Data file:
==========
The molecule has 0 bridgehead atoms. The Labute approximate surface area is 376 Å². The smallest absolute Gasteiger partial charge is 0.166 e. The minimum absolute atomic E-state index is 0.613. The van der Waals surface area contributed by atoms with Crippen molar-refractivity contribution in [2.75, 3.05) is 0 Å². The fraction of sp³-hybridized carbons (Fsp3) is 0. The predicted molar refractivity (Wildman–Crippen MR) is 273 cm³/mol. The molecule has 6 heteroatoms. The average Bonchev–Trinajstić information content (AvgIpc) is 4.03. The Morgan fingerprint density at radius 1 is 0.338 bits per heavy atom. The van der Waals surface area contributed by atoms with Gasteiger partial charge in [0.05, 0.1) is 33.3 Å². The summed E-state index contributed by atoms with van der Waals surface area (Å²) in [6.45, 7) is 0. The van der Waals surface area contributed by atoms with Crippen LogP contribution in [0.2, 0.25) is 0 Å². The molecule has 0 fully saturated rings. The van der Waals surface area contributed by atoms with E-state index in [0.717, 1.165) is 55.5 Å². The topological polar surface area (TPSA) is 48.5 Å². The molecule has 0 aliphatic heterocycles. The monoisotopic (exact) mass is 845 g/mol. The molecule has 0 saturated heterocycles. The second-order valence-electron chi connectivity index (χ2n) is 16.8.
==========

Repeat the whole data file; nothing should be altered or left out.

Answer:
The molecule has 0 bridgehead atoms. The Labute approximate surface area is 376 Å². The smallest absolute Gasteiger partial charge is 0.166 e. The minimum absolute atomic E-state index is 0.613. The van der Waals surface area contributed by atoms with Crippen molar-refractivity contribution in [2.75, 3.05) is 0 Å². The fraction of sp³-hybridized carbons (Fsp3) is 0. The predicted molar refractivity (Wildman–Crippen MR) is 273 cm³/mol. The molecule has 6 heteroatoms. The average Bonchev–Trinajstić information content (AvgIpc) is 4.03. The Morgan fingerprint density at radius 1 is 0.338 bits per heavy atom. The van der Waals surface area contributed by atoms with Gasteiger partial charge in [0.05, 0.1) is 33.3 Å². The summed E-state index contributed by atoms with van der Waals surface area (Å²) in [6.45, 7) is 0. The van der Waals surface area contributed by atoms with Crippen LogP contribution in [0.2, 0.25) is 0 Å². The molecule has 0 fully saturated rings. The van der Waals surface area contributed by atoms with E-state index in [0.717, 1.165) is 55.5 Å². The topological polar surface area (TPSA) is 48.5 Å². The molecule has 0 aliphatic heterocycles. The monoisotopic (exact) mass is 845 g/mol. The molecule has 0 saturated heterocycles. The second-order valence-electron chi connectivity index (χ2n) is 16.8.